To process JSON response as a POJO, I recommend using the open source Spring Framework (http://projects.spring.io/spring-framework/). It comes with the built-in converters that map the web service responses into the relevant Java classes.

MappingJackson2HttpMessageConverter class converts JSON into a POJOs using the Jackson library (http://wiki.fasterxml.com/JacksonDownload), and GsonHttpMessageConverter class does the same with the gson library (https://github.com/google/gson). Both converters are very similar. For the rest of this article, I imply using Jackson. It provides simple data binding by converting JSON to Java data types, such as maps, lists, strings, numbers, booleans and nulls.

After reviewing the JSON response by using one of the REST clients described in the previous section, you need to create a POJO object that Jackson can convert the data to. Jackson requires having getters and setters for each response field.

The Spring Framework contains org.springframework.web.client.RestTemplate class that makes submitting REST calls and converting responses to Jackson POJOs very easy. For each HTTP request method, Spring offers corresponding RestTemplate method that includes Java class for expected JSON response as a parameter: getForObject(), postForObject(), etc.

You can create a POJO manually, which can be time consuming for the complex JSON responses. Open source tools that simplify this procedure are presented below. They generate POJOs online after you paste the JSON string. An example of the jsonschema2pojo web page is presented on Figure 6.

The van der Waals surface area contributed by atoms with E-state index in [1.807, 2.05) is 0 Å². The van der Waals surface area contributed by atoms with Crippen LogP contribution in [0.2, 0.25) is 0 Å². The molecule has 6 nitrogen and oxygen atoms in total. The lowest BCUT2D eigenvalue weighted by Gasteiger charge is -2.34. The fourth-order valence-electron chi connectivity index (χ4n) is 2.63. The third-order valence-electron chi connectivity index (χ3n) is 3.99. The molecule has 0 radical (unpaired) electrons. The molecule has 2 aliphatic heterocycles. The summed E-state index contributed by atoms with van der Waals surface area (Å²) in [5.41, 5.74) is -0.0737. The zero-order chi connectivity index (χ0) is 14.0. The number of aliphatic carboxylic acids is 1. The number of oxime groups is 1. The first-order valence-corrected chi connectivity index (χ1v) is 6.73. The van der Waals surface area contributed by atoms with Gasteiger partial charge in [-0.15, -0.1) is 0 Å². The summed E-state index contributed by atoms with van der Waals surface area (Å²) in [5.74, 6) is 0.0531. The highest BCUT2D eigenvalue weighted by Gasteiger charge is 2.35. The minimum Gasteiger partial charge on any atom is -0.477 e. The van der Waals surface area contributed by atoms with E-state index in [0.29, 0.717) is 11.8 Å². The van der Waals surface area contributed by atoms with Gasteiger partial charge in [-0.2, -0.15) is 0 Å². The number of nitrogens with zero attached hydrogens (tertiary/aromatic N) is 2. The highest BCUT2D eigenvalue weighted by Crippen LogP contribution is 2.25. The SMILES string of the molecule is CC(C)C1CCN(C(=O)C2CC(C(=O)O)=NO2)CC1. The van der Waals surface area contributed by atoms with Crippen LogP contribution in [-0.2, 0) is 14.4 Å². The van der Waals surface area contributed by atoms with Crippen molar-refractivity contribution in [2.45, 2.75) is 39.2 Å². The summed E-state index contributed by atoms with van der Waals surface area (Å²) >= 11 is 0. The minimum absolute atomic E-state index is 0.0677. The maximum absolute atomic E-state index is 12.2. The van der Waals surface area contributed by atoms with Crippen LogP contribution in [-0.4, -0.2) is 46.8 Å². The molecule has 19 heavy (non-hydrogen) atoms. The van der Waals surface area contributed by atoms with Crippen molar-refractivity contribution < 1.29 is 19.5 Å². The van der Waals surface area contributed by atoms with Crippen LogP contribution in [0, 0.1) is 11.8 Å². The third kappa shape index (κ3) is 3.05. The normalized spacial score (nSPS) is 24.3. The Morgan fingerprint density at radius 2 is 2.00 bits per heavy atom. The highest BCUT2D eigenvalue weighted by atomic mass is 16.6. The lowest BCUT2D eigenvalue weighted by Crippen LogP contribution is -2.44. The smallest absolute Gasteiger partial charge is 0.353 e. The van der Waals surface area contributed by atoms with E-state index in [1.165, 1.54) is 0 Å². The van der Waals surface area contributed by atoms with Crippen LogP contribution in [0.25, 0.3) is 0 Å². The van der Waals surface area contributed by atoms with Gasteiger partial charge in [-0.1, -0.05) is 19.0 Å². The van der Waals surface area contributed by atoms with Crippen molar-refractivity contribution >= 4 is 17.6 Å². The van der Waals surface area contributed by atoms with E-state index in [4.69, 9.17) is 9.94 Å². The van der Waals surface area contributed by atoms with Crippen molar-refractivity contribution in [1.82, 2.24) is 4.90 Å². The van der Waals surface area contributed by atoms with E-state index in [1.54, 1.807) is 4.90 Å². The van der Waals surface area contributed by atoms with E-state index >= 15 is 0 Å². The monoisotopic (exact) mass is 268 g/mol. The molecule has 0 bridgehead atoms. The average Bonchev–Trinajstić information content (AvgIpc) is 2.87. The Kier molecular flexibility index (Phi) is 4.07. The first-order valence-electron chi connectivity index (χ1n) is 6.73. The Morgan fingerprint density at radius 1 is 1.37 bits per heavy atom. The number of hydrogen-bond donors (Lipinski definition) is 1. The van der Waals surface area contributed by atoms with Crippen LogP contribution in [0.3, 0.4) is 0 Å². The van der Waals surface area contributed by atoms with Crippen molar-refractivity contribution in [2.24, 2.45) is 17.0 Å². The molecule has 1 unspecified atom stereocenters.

Tool Name

Web Site

Jsonschema2pojo

http://www.jsonschema2pojo.org/

JSON to POJO

http://boldijarpaul.github.io/jsontopojo/

Convert XML or JSON to Java Pojo Classes

http://pojo.sodhanalibrary.com/

Json to Java

http://jsontojava.sinaapp.com/

Table 5. JSON to POJOs Online Converters

The Jackson project also provides classes that can programmatically convert the JSON string into a POJO (https://github.com/FasterXML/jackson-docs/wiki/JacksonSampleSimplePojoMapper).

Figure 6. jsonschema2pojo Online POJO Generator.

Serializing Response Objects

The next step is to perform an end-point call programmatically and serialize the JSON response as the POJOs in files for future references and comparison. However, as I mentioned before, some of the response fields contain data varying from call to call.

To identify those fields, you can issue the same call a few times using one the REST clients. Then, you can compare JSON responses for differences with the help of the online tools listed below.